This means having open body language, such as standing with your hands at your sides rather than slouching to appear more assertive. Maintain eye contact, stand straight, and speak confidently and calmly.
10. Learn that no one can invalidate you
You have complete control over your emotions and actions. Your beliefs, emotions, thoughts, and ideas are yours; no one else can tell you what you believe or invalidate your opinions. Similarly, attempting to invalidate the perspectives of others undermines any chance of problem-solving or open discussion.
11. Practice when you can
It might take a few attempts before you feel confident in your ability to stand up for yourself. Consider it as assertiveness training. The more times you practice, the simpler it will be for you to handle challenging circumstances. You will develop a rhythm for speaking in public with confidence through repetition and practice. If you have a slight difference of opinion with anyone, practice expressing it.
12. Know when to leave.
Lastly, think about whether you might be trapped in any unhealthy relationships; if so, you need to find a more healthy balance. As you develop assertiveness, you hope these relationships will naturally move in a healthier direction.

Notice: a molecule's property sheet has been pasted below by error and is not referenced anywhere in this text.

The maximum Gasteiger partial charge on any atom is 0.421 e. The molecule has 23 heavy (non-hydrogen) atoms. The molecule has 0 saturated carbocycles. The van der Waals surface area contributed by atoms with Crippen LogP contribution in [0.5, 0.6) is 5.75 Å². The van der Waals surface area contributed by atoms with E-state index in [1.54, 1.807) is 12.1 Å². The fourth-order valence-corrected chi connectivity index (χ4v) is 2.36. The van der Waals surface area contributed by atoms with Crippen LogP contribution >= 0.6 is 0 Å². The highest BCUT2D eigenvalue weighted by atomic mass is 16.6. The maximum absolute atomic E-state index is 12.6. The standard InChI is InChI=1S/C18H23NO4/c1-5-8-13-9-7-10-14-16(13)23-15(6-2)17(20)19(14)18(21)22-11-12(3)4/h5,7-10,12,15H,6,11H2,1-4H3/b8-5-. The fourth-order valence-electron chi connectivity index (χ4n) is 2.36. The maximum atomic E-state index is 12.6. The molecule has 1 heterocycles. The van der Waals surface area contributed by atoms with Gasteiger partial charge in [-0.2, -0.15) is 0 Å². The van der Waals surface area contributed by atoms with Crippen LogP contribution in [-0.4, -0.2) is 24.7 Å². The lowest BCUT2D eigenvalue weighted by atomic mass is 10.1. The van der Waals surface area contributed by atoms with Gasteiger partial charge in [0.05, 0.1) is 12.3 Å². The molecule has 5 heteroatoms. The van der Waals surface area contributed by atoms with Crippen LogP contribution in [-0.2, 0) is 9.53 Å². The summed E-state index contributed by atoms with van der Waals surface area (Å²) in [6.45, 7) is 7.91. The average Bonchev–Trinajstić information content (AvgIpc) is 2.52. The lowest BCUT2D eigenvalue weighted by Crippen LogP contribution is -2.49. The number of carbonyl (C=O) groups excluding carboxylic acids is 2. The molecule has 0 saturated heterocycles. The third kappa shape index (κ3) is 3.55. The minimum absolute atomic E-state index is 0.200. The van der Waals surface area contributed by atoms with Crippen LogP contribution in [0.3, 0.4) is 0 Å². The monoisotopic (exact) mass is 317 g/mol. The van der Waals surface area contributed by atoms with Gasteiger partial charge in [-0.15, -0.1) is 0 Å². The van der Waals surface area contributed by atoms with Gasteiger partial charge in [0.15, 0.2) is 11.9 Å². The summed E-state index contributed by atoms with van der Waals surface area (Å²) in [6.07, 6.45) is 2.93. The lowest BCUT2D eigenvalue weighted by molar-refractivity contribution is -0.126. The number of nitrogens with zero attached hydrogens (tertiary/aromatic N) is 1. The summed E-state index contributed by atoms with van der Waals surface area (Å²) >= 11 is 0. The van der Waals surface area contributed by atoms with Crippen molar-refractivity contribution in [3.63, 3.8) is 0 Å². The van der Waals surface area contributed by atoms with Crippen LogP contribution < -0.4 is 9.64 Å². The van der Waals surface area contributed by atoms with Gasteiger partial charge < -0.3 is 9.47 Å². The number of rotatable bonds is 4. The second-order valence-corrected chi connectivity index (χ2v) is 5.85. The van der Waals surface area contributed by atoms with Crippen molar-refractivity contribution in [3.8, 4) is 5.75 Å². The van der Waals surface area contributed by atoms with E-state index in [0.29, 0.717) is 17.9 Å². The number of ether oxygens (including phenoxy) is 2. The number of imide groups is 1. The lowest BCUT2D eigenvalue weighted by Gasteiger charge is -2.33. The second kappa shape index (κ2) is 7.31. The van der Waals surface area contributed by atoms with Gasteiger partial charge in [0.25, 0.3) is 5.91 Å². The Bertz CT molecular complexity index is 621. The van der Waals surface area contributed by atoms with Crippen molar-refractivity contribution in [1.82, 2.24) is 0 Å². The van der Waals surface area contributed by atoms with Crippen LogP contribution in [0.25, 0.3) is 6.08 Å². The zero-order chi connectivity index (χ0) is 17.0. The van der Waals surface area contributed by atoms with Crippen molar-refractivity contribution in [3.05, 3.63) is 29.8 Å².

If they don’t, you should start looking for a therapist or consider leaving. People who care about you will want you to stand up for yourself. If they don’t, you should surround yourself with those who do.
Your needs and demands are equally important as everyone else. These needs and demands may not have been recognized as such when you were younger, but you have the power to prioritize them now. You’ll notice that things turn out in your favor as you fight your corner.
These 12 ways will help you understand how to stand up for yourself. As a Life Coach, I guide people in realizing their full potential, so feel free to reach out to me if you’re prepared to begin developing your assertiveness.
I coach people who desire to live a life of freedom and joy. As a fully accredited Life & Transformation Coach with hours experience coaching and mentoring freedom seekers and executives from all over the world, I thrive on helping people rebuild their life based on a freedom and joy mindset and create a positive impact in the world.